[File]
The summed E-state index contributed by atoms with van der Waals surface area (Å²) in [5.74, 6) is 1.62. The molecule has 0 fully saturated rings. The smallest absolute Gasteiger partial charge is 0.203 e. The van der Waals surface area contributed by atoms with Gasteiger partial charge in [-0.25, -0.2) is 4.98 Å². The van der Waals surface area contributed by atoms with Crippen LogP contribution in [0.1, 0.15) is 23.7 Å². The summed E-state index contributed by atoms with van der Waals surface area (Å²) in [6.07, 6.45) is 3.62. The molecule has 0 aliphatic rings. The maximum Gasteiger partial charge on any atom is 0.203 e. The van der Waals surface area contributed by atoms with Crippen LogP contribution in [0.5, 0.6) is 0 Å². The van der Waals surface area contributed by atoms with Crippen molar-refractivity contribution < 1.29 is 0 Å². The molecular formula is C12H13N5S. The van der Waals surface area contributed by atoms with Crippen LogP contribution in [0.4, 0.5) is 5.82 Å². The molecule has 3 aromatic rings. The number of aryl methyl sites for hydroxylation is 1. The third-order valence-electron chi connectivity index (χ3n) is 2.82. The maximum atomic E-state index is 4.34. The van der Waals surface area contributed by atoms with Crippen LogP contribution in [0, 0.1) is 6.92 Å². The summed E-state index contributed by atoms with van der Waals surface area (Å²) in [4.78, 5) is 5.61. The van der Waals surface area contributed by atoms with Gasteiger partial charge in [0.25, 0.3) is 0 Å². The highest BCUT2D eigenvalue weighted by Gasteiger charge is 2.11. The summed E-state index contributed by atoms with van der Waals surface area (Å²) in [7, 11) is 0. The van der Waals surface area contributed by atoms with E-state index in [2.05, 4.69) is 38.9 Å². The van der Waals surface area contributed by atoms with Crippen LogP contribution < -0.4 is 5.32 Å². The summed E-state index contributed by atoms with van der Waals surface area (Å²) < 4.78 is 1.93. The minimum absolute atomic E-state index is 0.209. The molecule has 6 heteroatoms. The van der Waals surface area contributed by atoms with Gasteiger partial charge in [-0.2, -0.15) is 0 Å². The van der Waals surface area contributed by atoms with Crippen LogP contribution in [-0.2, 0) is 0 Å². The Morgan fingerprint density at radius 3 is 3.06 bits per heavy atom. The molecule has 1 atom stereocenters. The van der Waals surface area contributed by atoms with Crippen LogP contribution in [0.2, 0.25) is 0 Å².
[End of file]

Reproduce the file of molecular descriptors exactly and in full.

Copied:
The summed E-state index contributed by atoms with van der Waals surface area (Å²) in [5.74, 6) is 1.62. The molecule has 0 fully saturated rings. The smallest absolute Gasteiger partial charge is 0.203 e. The van der Waals surface area contributed by atoms with Gasteiger partial charge in [-0.25, -0.2) is 4.98 Å². The van der Waals surface area contributed by atoms with Crippen LogP contribution in [0.1, 0.15) is 23.7 Å². The summed E-state index contributed by atoms with van der Waals surface area (Å²) in [6.07, 6.45) is 3.62. The molecule has 0 aliphatic rings. The maximum Gasteiger partial charge on any atom is 0.203 e. The van der Waals surface area contributed by atoms with Crippen LogP contribution in [0.5, 0.6) is 0 Å². The van der Waals surface area contributed by atoms with Crippen molar-refractivity contribution < 1.29 is 0 Å². The molecular formula is C12H13N5S. The van der Waals surface area contributed by atoms with Crippen LogP contribution in [0.4, 0.5) is 5.82 Å². The molecule has 3 aromatic rings. The number of aryl methyl sites for hydroxylation is 1. The third-order valence-electron chi connectivity index (χ3n) is 2.82. The maximum atomic E-state index is 4.34. The van der Waals surface area contributed by atoms with Crippen LogP contribution in [0, 0.1) is 6.92 Å². The summed E-state index contributed by atoms with van der Waals surface area (Å²) in [4.78, 5) is 5.61. The van der Waals surface area contributed by atoms with Gasteiger partial charge in [0.25, 0.3) is 0 Å². The highest BCUT2D eigenvalue weighted by Gasteiger charge is 2.11. The summed E-state index contributed by atoms with van der Waals surface area (Å²) in [7, 11) is 0. The van der Waals surface area contributed by atoms with E-state index in [2.05, 4.69) is 38.9 Å². The van der Waals surface area contributed by atoms with Crippen LogP contribution < -0.4 is 5.32 Å². The summed E-state index contributed by atoms with van der Waals surface area (Å²) < 4.78 is 1.93. The minimum absolute atomic E-state index is 0.209. The molecule has 6 heteroatoms. The van der Waals surface area contributed by atoms with Gasteiger partial charge in [-0.2, -0.15) is 0 Å². The van der Waals surface area contributed by atoms with Crippen LogP contribution in [-0.2, 0) is 0 Å². The Morgan fingerprint density at radius 3 is 3.06 bits per heavy atom. The molecule has 1 atom stereocenters. The van der Waals surface area contributed by atoms with Crippen LogP contribution in [0.2, 0.25) is 0 Å².